President's Perspective: A Vital Partnership
Educational institutions can be very complex. Advancement professionals must have the capacity to navigate this complexity. As we interact with key external stakeholders, we must be able to convey the breadth of our institutional activity, and that means partnering with internal colleagues who can communicate the vision for and impact of their teaching and research at a deeper level.
Some of my most treasured moments as an advancement professional occurred when connecting generous and interested donors to the inspiring work of my academic colleagues. It was wonderful to play a part in nurturing key relationships, within and beyond the institution, that resulted in meaningful, strategic outcomes.
Academics at our institutions have a common denominator: the energy of those who live a life of scholarship and, in some contexts, research, and who pass that passion on through generations. As the daughter of an academic dean and professor and the wife of a schoolteacher, I have personally experienced the exuberance that a life of scholarship creates and how that exuberance generates such goodwill.
Advancement professionals need to be curious, spend time deepening our understanding of our institutions’ teaching and research, and get to know our colleagues leading this work. We would not exist without our academic colleagues, and without our teams, they would not benefit from the extra investment, connections, resources, and publicity. We are in this together.
CASE has long provided resources and service to support advancement professionals in their work with academic leaders. We’ve also offered various opportunities for academic leaders to learn about advancement—from our highly successful Development for Deans conferences to our international study tours for deans, presidents, and vice chancellors.
When I speak at convenings of academic and institutional leaders, I share the tenets of our work, our Global Reporting Standards, and our Strategic Intent of defining the competencies for the profession. Academic leaders understand, viscerally, the standards at the root of professions. They have their own discipline-based principles of practice and ethical codes. This is a source of shared experience for advancement professionals and academicians.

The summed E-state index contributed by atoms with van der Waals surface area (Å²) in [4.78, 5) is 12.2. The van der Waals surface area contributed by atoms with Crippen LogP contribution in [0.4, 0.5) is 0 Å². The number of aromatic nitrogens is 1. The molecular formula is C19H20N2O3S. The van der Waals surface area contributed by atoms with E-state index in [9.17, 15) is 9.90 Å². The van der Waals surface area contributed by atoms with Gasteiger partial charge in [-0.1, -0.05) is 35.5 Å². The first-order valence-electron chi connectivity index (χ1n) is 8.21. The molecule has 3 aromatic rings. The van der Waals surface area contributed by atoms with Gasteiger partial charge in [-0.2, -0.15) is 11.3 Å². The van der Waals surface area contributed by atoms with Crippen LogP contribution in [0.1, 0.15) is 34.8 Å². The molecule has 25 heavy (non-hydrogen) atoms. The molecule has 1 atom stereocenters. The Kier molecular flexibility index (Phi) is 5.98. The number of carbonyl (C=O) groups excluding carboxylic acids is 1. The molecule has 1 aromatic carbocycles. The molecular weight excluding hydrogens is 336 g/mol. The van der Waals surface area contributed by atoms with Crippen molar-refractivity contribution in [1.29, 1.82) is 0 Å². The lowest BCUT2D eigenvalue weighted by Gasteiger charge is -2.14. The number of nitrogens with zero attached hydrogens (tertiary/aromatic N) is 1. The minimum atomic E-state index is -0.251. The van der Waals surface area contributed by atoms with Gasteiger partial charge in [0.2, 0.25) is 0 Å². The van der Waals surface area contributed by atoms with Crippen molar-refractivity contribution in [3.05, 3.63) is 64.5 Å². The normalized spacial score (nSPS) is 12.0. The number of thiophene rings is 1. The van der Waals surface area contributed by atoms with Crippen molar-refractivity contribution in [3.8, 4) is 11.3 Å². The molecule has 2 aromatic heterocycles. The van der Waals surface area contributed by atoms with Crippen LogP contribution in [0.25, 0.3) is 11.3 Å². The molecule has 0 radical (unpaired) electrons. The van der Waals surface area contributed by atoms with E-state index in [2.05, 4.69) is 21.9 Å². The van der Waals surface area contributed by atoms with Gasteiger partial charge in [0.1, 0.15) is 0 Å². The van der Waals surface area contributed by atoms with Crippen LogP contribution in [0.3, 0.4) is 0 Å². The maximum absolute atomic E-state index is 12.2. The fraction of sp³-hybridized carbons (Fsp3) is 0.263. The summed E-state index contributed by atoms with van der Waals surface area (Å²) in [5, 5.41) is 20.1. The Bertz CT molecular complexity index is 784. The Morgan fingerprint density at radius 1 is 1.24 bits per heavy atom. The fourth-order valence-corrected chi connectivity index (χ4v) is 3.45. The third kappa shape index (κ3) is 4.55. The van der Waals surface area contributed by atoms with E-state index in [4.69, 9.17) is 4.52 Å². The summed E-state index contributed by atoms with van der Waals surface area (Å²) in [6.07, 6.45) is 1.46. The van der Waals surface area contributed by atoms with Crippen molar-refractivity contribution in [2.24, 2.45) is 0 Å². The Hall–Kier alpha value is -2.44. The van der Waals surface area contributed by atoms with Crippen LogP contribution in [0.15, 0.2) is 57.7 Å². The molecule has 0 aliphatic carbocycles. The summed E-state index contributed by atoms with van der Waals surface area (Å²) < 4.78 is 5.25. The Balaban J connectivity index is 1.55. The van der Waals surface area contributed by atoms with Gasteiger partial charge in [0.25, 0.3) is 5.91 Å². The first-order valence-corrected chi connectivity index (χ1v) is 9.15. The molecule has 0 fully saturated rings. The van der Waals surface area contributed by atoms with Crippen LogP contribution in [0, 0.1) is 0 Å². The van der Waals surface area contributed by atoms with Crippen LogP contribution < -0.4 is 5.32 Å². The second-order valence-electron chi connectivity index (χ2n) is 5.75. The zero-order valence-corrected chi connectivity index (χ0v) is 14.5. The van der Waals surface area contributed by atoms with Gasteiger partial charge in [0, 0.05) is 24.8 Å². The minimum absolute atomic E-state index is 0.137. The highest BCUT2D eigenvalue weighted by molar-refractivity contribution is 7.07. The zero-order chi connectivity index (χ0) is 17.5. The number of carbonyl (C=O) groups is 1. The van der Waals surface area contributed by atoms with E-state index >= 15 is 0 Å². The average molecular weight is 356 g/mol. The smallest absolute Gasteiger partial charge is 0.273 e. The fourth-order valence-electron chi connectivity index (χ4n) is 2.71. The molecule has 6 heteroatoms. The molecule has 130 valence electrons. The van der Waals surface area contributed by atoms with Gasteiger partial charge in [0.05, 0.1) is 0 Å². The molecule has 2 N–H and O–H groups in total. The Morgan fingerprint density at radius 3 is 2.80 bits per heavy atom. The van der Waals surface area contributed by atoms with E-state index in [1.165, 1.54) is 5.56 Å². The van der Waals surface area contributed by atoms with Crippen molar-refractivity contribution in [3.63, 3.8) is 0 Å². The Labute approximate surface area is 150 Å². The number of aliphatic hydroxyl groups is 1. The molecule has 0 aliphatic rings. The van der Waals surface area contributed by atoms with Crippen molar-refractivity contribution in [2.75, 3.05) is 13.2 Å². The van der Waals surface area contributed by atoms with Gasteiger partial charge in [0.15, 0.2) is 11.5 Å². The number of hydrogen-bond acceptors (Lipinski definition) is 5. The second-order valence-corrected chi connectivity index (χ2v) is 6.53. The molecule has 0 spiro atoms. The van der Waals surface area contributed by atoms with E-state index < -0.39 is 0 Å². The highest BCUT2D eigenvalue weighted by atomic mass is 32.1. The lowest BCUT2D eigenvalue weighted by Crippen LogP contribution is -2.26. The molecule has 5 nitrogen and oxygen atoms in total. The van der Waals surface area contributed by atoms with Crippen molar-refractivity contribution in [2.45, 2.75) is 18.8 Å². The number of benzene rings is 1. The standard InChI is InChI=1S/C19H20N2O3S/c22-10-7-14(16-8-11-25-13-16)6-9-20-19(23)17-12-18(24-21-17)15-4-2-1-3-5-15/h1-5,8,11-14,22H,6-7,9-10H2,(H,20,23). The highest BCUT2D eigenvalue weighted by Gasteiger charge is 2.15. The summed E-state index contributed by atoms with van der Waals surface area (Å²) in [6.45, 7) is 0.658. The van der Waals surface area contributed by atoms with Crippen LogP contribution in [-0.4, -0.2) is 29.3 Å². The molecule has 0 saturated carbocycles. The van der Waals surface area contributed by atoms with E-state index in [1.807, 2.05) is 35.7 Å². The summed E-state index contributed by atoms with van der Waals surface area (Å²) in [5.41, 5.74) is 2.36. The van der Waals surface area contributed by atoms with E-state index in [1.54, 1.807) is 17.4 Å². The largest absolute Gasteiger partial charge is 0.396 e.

There are other ways we understand each other as well, like through data and research. We hear from members who use CASE’s research and benchmarking to help their academic counterparts better understand how advancement supports their work beyond philanthropy. These insights (especially ones from our Alumni Engagement Metrics research) can help advancement and academic leaders have a more holistic view of how to engage alumni, measure engagement, and build out success strategies. It’s a win-win.
As we continue championing our institutions through engagement with our communities, building a deeper understanding of the impact provided by integrated advancement is as vital with our internal constituents as it is with our external ones. I encourage you to have these conversations!
About the author(s)
Sue Cunningham is president and CEO of the Council for Advancement and Support of Education (CASE), which supports more than 3,600 schools, colleges, and universities worldwide in developing their alumni relations, communications, fundraising, and marketing operations in order to advance their institutions. As CASE president and CEO, she provides strategic and operational leadership for one of the largest associations of education-related institutions in the world with members in more than 80 countries. She became president of CASE in March 2015.
Cunningham engaged CASE and thousands of its volunteers in a comprehensive strategic planning process resulting in Reimagining CASE: 2017 - 2021, an ambitious and comprehensive framework for serving CASE’s members and championing education worldwide. This volunteer and member engagement extends into a comprehensive effort to refine CASE’s governance structure to more effectively support CASE’s global reach and service to members.
Under her leadership, CASE acquired the Voluntary Support of Education survey and created AMAtlas. CASE has reinvigorated its global advocacy agenda and is engaged in reviews of the curriculum across all advancement disciplines and an update of CASE’s management and reporting standards and guidelines, which operate as the industry-leading set of standards. She is most proud of CASE’s efforts to diversify the advancement professions and CASE’s commitment to talent management, within the organization and across CASE’s membership.
Cunningham serves on the steering committee of the Washington Higher Education Secretariat, is a member of the Council of Higher Education Management Associations, and the International Women’s Forum, and serves on the fundraising committee for the Aurora Foundation.
Prior to CASE, she served as vice principal for advancement at the University of Melbourne and as the director of development for the University of Oxford. She served as director of development at Christ Church, Oxford, and as director of external relations at St. Andrews University.
She is an honorary fellow of the Melbourne Graduate School of Education and a fellow of the Royal Society of Arts, a recipient of the CASE Europe Distinguished Service Award, and a CASE Crystal Apple Award recipient. She holds a master’s degree from Oxford University and a bachelor’s degree in performing arts from Middlesex University.
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